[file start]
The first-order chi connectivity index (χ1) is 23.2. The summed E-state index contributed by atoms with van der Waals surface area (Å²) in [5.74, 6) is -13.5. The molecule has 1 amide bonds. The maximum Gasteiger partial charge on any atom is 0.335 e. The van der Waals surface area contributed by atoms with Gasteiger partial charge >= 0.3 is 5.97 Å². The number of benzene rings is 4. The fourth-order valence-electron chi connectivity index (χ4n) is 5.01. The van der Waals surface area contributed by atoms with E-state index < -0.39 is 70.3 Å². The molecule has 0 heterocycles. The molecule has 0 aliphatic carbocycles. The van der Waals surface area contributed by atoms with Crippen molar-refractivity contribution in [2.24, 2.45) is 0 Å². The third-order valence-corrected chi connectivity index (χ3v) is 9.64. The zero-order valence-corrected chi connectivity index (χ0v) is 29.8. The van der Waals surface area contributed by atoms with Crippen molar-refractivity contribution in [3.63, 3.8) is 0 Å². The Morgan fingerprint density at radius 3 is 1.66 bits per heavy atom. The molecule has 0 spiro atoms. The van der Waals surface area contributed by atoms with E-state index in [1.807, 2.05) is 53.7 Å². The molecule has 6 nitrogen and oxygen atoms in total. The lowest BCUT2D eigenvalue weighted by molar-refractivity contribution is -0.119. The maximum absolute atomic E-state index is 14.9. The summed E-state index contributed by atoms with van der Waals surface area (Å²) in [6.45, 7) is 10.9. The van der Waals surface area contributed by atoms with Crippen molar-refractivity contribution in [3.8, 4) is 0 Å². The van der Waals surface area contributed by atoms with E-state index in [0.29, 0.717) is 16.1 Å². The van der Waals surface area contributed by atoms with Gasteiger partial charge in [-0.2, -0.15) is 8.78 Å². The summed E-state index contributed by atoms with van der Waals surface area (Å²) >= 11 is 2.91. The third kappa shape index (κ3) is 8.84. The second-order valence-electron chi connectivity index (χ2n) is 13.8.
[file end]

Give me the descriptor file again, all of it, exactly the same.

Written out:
The first-order chi connectivity index (χ1) is 23.2. The summed E-state index contributed by atoms with van der Waals surface area (Å²) in [5.74, 6) is -13.5. The molecule has 1 amide bonds. The maximum Gasteiger partial charge on any atom is 0.335 e. The van der Waals surface area contributed by atoms with Gasteiger partial charge >= 0.3 is 5.97 Å². The number of benzene rings is 4. The fourth-order valence-electron chi connectivity index (χ4n) is 5.01. The van der Waals surface area contributed by atoms with E-state index < -0.39 is 70.3 Å². The molecule has 0 heterocycles. The molecule has 0 aliphatic carbocycles. The van der Waals surface area contributed by atoms with Crippen molar-refractivity contribution in [2.24, 2.45) is 0 Å². The third-order valence-corrected chi connectivity index (χ3v) is 9.64. The zero-order valence-corrected chi connectivity index (χ0v) is 29.8. The van der Waals surface area contributed by atoms with Crippen molar-refractivity contribution in [3.63, 3.8) is 0 Å². The Morgan fingerprint density at radius 3 is 1.66 bits per heavy atom. The molecule has 0 spiro atoms. The van der Waals surface area contributed by atoms with E-state index in [1.807, 2.05) is 53.7 Å². The molecule has 6 nitrogen and oxygen atoms in total. The lowest BCUT2D eigenvalue weighted by molar-refractivity contribution is -0.119. The maximum absolute atomic E-state index is 14.9. The summed E-state index contributed by atoms with van der Waals surface area (Å²) in [6.45, 7) is 10.9. The van der Waals surface area contributed by atoms with Crippen molar-refractivity contribution in [3.8, 4) is 0 Å². The van der Waals surface area contributed by atoms with E-state index in [0.29, 0.717) is 16.1 Å². The van der Waals surface area contributed by atoms with Gasteiger partial charge in [-0.2, -0.15) is 8.78 Å². The summed E-state index contributed by atoms with van der Waals surface area (Å²) >= 11 is 2.91. The third kappa shape index (κ3) is 8.84. The second-order valence-electron chi connectivity index (χ2n) is 13.8.